Hamad Medical Corporation (HMC) has welcomed the first cohort of locally-trained Clinical Nurse Specialists (CNS), who will work alongside multi-disciplinary cancer teams to provide individualized care and dedicated support to cancer patients at the National Center for Cancer Care and Research (NCCCR).
The six newly-trained CNSs have recently graduated from a master’s in nursing degree program, focused on oncology nursing. The program, which was jointly developed in partnership by HMC and the University of Calgary in Qatar (UCQ), aims to equip nurses with the required skills to contribute to evidence-based, high quality cancer care. The new CNSs will be supporting patients with gastro-intestinal (GI) or breast cancer and also those with pain and palliative care needs.
The cancer journey is complex and often confusing, especially for newly affected patients. It involves care interventions from various multi-site professionals such as oncologists, surgeons and counselors. However, the CNSs provide and reinforce relevant information and appropriate liaison with other professionals to improve the cancer care process for patients.
Coupled with the support that nurses provide to patients, clinical nurse specialists are more highly trained to become experts at diagnosing and treating illnesses in their area of expertise. Along with providing patients and families support, they also are experts in nurse management and administration. Nurses can also benefit from the CNS’s expertise and seek their guidance to improve patients’ health outcomes and the overall efficiency in the hospital setting. CNSs also continually engage in high-quality research, looking at new evidence-based treatments and interventions
Medical Director for the NCCCR and Chairman of Cancer Services at HMC, Professor Alexander Knuth, noted: “The importance of the role of the CNS was highlighted in the National Cancer Strategy along with a recommendation that all patients with a cancer diagnosis have access to a clinical nurse specialist. HMC has since guided all efforts to cultivate a team of Qatar-trained, highly-specialized clinical nurses who will use their skills and expertise in cancer care to provide technical and emotional support, coordinate care services and advise patients on clinical as well as practical issues so each of our patients receives the safest, most effective and compassionate care.”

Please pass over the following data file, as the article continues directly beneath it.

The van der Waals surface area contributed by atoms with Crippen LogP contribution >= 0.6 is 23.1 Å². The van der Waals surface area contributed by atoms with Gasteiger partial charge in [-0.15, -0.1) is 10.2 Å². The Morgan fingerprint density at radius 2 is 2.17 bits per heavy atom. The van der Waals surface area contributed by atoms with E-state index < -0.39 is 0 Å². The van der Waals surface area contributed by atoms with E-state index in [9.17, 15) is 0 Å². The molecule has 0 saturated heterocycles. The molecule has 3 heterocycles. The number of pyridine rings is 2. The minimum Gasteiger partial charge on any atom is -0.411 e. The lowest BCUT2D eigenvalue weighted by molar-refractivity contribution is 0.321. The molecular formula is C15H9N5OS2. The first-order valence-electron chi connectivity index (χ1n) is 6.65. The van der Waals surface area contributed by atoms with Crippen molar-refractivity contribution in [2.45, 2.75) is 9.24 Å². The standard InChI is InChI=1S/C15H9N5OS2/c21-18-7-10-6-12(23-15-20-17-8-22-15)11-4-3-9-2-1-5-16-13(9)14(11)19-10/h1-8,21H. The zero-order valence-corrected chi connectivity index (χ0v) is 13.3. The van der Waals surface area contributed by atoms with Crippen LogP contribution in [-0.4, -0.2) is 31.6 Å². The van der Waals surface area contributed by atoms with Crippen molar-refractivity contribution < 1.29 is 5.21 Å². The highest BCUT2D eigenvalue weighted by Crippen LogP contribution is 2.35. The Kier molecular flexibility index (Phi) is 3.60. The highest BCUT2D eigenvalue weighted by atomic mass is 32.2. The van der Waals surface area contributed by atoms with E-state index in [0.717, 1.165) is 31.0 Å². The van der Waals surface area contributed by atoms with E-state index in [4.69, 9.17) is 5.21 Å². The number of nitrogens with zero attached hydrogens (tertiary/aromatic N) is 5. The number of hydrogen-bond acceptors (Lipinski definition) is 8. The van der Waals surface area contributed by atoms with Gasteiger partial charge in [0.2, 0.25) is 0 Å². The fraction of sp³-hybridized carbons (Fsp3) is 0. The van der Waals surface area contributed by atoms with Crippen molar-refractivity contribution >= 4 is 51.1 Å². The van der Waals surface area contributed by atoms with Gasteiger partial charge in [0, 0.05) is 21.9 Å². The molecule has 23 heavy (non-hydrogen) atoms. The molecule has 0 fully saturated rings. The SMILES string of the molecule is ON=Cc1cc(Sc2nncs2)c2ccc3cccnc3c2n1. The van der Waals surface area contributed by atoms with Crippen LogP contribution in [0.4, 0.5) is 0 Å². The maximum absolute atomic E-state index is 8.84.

Assistant Executive Director for Nursing at NCCCR, Ms. Catherine Gillespie commented: “We have identified through feedback those patients who are supported by a CNS, report higher levels of satisfaction with their care. The introduction of our first master’s graduate CNS group is the first step to developing a locally trained specialist nursing workforce in Qatar. These CNSs, who are well-versed in Arabic as well as English, will complement the existing and long established team of specialist nurses at NCCCR to increase capacity and see more patients, ensuring they receive the best care always.”
In addition to the eight CNSs who have been offering specialist care to cancer patients within different areas across HMC, the organization now has a total of 14 fully-qualified nurse specialists to cater to the needs of cancer patients. Additionally, two new CNSs are expected to graduate by mid of this year, and 12 more are currently receiving training at the UCQ.
Mashael Abdulla Jassim is the first Qatari national to have graduated from the specialized master’s program and is ready to lead the way in this relatively new field for the country. “I chose to become a CNS because it has been my passion to work more closely with patients, rather than working on an administrative level. I believe that a true nurse will have a lasting, positive impact when she understands the patient’s needs - through effective communication and one-on-one counseling. As a CNS, I feel honored that I can provide this support to cancer patients and their families,” she said.
“My role is very important in that it helps people with cancer to be in an informed position and to feel supported, which in turn increases their autonomy within the realm of their medical care. It is a key step in empowering patients as they feel they are being heard and they have a voice,” Ms. Jassim added.